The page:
A reader writes:
When I last moved jobs, I went from being a big fish in a little business to an “experienced professional” non-managerial role in a corporate environment, and I read a lot of your salary negotiation advice to prepare for what I knew would be a way more formal interview process than I’d ever done before. I came out the other end with a seriously impressive jump in salary – 50% increase plus stock options. Thanks for all the great advice!
I wrote some notes down for someone else, and I thought I’d send them in case they’re useful for your readers too.
I had a “salary expectations” chat in a phone interview with an internal recruiter, without them naming a figure. I gave them a target salary based on norms for my area, one I would have been willing to let them talk down on, as this would be my first job in this specialty. When they made an offer, it matched my request plus some really nice benefits, so I didn’t negotiate back and forth at all – I’d set expectations carefully, the company had been happy to meet them, we both won!
Stuff I did in the conversation that seemed to work well:
– When asked about how much my job currently paid, I talked about “they hired me at X, and since then my role has grown to include Y and Z, and my pay has reflected that.” I wasn’t lying, just being very indirect. I’d been being paid very well in contrast to my colleagues, but still well under what you’d expect for the role I was in.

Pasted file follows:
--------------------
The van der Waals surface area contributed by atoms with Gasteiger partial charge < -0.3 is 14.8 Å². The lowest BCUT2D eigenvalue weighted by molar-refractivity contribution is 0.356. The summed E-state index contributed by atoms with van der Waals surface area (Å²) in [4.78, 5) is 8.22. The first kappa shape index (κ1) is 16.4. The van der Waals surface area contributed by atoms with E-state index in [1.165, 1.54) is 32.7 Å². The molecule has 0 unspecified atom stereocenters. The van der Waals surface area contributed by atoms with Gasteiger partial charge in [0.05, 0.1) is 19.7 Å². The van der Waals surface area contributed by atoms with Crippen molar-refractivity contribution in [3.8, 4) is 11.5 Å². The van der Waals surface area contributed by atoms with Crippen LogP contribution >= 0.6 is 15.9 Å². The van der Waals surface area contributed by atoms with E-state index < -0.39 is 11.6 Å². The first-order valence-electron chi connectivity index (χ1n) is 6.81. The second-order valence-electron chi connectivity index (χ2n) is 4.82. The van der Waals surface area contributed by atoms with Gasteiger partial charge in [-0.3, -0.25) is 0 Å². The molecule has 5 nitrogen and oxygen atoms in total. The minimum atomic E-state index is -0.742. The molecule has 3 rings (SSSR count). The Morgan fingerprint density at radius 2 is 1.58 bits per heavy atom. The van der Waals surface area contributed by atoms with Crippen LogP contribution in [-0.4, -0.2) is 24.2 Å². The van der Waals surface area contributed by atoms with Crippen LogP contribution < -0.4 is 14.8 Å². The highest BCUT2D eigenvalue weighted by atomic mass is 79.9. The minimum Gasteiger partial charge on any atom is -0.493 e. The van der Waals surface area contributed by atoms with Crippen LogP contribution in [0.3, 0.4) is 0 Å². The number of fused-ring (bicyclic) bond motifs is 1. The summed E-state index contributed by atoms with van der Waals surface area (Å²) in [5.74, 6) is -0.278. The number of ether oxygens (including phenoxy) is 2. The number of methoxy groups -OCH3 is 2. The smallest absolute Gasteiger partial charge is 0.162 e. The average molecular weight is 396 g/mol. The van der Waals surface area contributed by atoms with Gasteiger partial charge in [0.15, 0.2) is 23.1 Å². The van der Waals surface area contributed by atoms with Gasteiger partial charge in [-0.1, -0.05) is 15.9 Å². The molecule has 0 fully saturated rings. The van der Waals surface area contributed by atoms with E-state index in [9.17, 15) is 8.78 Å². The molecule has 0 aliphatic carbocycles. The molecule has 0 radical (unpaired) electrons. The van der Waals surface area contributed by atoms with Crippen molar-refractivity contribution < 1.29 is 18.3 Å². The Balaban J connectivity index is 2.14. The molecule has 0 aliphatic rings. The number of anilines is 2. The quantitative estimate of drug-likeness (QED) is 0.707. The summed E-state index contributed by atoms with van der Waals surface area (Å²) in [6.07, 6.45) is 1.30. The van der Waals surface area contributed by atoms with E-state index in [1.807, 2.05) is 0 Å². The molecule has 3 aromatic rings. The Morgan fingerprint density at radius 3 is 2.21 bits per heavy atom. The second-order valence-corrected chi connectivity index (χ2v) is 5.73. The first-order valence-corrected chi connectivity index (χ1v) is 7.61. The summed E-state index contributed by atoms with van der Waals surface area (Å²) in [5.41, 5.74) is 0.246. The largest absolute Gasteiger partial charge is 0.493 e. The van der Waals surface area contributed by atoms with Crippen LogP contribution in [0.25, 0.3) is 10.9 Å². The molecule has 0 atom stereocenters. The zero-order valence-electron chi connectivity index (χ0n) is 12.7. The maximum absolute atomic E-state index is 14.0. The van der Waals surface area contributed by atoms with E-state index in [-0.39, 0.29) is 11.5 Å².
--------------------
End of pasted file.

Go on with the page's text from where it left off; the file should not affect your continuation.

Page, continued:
– I used the mention of my role changing as an opportunity to tell the recruiter about the cool stuff I’d done and how it had directly grown the business, with examples: due to X we were able to take on 4 new people in [position], I hired and trained two direct reports, etc.
– Then *without naming specific figures for how much I was being paid now*, I answered the “what are they paying you now” question with “I would have to think hard about leaving for less than [amount].”
– A bit later, I checked in with “How does that fit with the range you had in mind for this position?” I got a really reassuring bit of information back from doing this, which was “it’s at the top of the range, but if we like you that wouldn’t be a problem!”
All in all, this gave me a lot of confidence in how to shape this kind of discussion with a prospective employer around what you can offer and what you’d want in exchange. Thanks, AAM!
This is great. Thanks for sharing this, and congratulations on your new job!